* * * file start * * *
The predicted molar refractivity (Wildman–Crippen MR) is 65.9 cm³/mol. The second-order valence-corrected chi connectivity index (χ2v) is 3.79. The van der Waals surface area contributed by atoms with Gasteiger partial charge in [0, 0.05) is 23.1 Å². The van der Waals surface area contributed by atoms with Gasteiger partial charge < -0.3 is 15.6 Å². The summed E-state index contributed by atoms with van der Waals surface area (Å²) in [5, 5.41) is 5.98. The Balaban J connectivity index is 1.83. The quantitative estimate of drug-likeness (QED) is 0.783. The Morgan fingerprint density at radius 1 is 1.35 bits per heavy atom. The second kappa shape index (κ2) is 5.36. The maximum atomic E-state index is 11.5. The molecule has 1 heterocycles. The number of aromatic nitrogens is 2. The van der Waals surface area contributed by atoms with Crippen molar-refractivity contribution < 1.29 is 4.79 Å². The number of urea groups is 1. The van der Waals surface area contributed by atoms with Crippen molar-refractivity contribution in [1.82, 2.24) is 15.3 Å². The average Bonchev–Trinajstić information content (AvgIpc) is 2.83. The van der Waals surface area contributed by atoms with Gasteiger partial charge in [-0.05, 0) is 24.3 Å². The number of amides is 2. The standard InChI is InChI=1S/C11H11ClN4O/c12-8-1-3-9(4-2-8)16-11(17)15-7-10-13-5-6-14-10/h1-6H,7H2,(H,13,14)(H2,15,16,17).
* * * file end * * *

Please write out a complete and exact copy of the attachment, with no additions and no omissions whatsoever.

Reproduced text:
The predicted molar refractivity (Wildman–Crippen MR) is 65.9 cm³/mol. The second-order valence-corrected chi connectivity index (χ2v) is 3.79. The van der Waals surface area contributed by atoms with Gasteiger partial charge in [0, 0.05) is 23.1 Å². The van der Waals surface area contributed by atoms with Gasteiger partial charge < -0.3 is 15.6 Å². The summed E-state index contributed by atoms with van der Waals surface area (Å²) in [5, 5.41) is 5.98. The Balaban J connectivity index is 1.83. The quantitative estimate of drug-likeness (QED) is 0.783. The Morgan fingerprint density at radius 1 is 1.35 bits per heavy atom. The second kappa shape index (κ2) is 5.36. The maximum atomic E-state index is 11.5. The molecule has 1 heterocycles. The number of aromatic nitrogens is 2. The van der Waals surface area contributed by atoms with Crippen molar-refractivity contribution < 1.29 is 4.79 Å². The number of urea groups is 1. The van der Waals surface area contributed by atoms with Crippen molar-refractivity contribution in [1.82, 2.24) is 15.3 Å². The average Bonchev–Trinajstić information content (AvgIpc) is 2.83. The van der Waals surface area contributed by atoms with Gasteiger partial charge in [-0.05, 0) is 24.3 Å². The number of amides is 2. The standard InChI is InChI=1S/C11H11ClN4O/c12-8-1-3-9(4-2-8)16-11(17)15-7-10-13-5-6-14-10/h1-6H,7H2,(H,13,14)(H2,15,16,17).